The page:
Given all of the geopolitical turmoil of late that’s rocked many of the biggest emerging markets in the world, it’s logical to ask ourselves if there will be a spillover effect -- some call it “contagion” -- here in the U.S. equity markets.
During the past month, stocks in the S&P 500 have maintained their upward bias in the face of geopolitical tumult, climbing about 2.6% in the past four weeks. And though we have seen some selling in stocks during the past couple of days, that selling certainly hasn’t been anywhere close to the selloff we’ve witnessed in those markets closest to the latest political upheaval.
For example, in perhaps the most inflamed hotbed of geopolitical turmoil, Russia, we’ve seen stocks tumble nearly 15% during the past month. In just the last five trading sessions, the Market Vectors Russia ETF (RSX) has plunged 6.3%. The chart here of RSX clearly shows the damage done to Russian equities since tensions with Ukraine began earlier this year.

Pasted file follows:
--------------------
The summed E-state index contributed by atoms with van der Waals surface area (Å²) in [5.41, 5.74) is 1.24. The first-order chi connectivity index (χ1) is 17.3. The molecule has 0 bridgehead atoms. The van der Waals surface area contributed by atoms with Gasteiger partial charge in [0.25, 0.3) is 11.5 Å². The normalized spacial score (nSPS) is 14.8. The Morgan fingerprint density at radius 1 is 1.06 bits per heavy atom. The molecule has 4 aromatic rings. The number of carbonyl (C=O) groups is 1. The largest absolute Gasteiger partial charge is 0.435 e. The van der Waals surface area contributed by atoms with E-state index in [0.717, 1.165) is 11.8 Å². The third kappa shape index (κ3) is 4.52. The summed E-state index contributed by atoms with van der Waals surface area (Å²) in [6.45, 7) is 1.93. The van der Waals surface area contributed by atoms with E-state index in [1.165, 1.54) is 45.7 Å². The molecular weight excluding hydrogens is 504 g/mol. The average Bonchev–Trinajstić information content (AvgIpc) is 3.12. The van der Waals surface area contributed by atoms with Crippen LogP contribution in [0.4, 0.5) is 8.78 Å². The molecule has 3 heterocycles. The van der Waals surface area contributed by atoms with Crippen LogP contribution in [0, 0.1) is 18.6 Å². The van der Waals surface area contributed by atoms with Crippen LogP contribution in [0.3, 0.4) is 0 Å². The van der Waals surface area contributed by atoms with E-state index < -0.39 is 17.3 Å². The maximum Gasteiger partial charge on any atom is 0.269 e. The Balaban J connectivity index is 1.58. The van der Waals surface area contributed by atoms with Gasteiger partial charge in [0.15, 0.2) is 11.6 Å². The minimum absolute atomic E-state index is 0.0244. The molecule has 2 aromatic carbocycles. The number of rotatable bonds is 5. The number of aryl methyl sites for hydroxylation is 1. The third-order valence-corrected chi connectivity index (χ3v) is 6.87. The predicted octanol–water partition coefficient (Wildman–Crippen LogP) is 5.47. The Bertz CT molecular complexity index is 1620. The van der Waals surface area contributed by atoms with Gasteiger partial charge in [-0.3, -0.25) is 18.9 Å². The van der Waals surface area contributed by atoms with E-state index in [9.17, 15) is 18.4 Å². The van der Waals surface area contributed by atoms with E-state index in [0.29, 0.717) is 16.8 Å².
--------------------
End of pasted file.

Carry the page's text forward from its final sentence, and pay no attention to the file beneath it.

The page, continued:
But the Russian bear isn’t the only market that’s seen a big pullback of late. There also has been some extreme selling in Chinese stocks, as serious concerns over that country’s faltering economic growth, as well as fears that the so-called “shadow banking system” has come under pressure, have caused stocks in the benchmark iShares FTSE China 25 Index (FXI) to tumble well below their 50- and 200-day moving averages.
Flying somewhat under the radar in terms of mainstream news coverage are the myriad problems in Turkey, particularly the latest drop in that country’s debt market. That nation’s yield curve now has inverted, meaning that long-term debt instruments now have a lower yield than short-term debt instruments of the same credit quality. This kind of situation is what has been historically present right before major recessions.
If there is a spillover effect in Turkey that negatively affects Europe, or if the troubles in Russia and/or China persist, it may not be long before the U.S. bull market stumbles.
On Money and Energy
“Money is neither my god nor my devil. It is a form of energy that tends to make us more of who we already are, whether it’s greedy or loving.”
-- Dan Millman
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